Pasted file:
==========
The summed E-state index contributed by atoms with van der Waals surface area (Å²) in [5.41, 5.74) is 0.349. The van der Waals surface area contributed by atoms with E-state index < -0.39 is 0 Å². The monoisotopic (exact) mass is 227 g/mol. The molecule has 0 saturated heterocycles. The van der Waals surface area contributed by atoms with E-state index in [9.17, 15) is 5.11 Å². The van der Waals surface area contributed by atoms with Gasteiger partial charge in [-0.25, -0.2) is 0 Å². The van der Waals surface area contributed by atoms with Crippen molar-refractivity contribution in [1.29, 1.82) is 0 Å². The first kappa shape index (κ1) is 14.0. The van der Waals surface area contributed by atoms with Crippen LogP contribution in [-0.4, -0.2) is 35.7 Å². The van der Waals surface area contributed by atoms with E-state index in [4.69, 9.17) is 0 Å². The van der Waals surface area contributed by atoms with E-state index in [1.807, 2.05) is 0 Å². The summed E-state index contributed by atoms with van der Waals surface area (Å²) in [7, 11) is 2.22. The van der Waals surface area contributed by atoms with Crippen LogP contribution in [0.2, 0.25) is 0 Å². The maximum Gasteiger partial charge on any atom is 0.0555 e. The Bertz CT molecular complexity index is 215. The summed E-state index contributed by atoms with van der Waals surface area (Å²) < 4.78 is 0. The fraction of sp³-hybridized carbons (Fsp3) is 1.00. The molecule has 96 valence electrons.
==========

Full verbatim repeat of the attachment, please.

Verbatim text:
The summed E-state index contributed by atoms with van der Waals surface area (Å²) in [5.41, 5.74) is 0.349. The van der Waals surface area contributed by atoms with E-state index < -0.39 is 0 Å². The monoisotopic (exact) mass is 227 g/mol. The molecule has 0 saturated heterocycles. The van der Waals surface area contributed by atoms with E-state index in [9.17, 15) is 5.11 Å². The van der Waals surface area contributed by atoms with Gasteiger partial charge in [-0.25, -0.2) is 0 Å². The van der Waals surface area contributed by atoms with Crippen molar-refractivity contribution in [1.29, 1.82) is 0 Å². The first kappa shape index (κ1) is 14.0. The van der Waals surface area contributed by atoms with Crippen LogP contribution in [-0.4, -0.2) is 35.7 Å². The van der Waals surface area contributed by atoms with E-state index in [4.69, 9.17) is 0 Å². The van der Waals surface area contributed by atoms with E-state index in [1.807, 2.05) is 0 Å². The summed E-state index contributed by atoms with van der Waals surface area (Å²) in [7, 11) is 2.22. The van der Waals surface area contributed by atoms with Crippen LogP contribution in [0.2, 0.25) is 0 Å². The maximum Gasteiger partial charge on any atom is 0.0555 e. The Bertz CT molecular complexity index is 215. The summed E-state index contributed by atoms with van der Waals surface area (Å²) < 4.78 is 0. The fraction of sp³-hybridized carbons (Fsp3) is 1.00. The molecule has 96 valence electrons.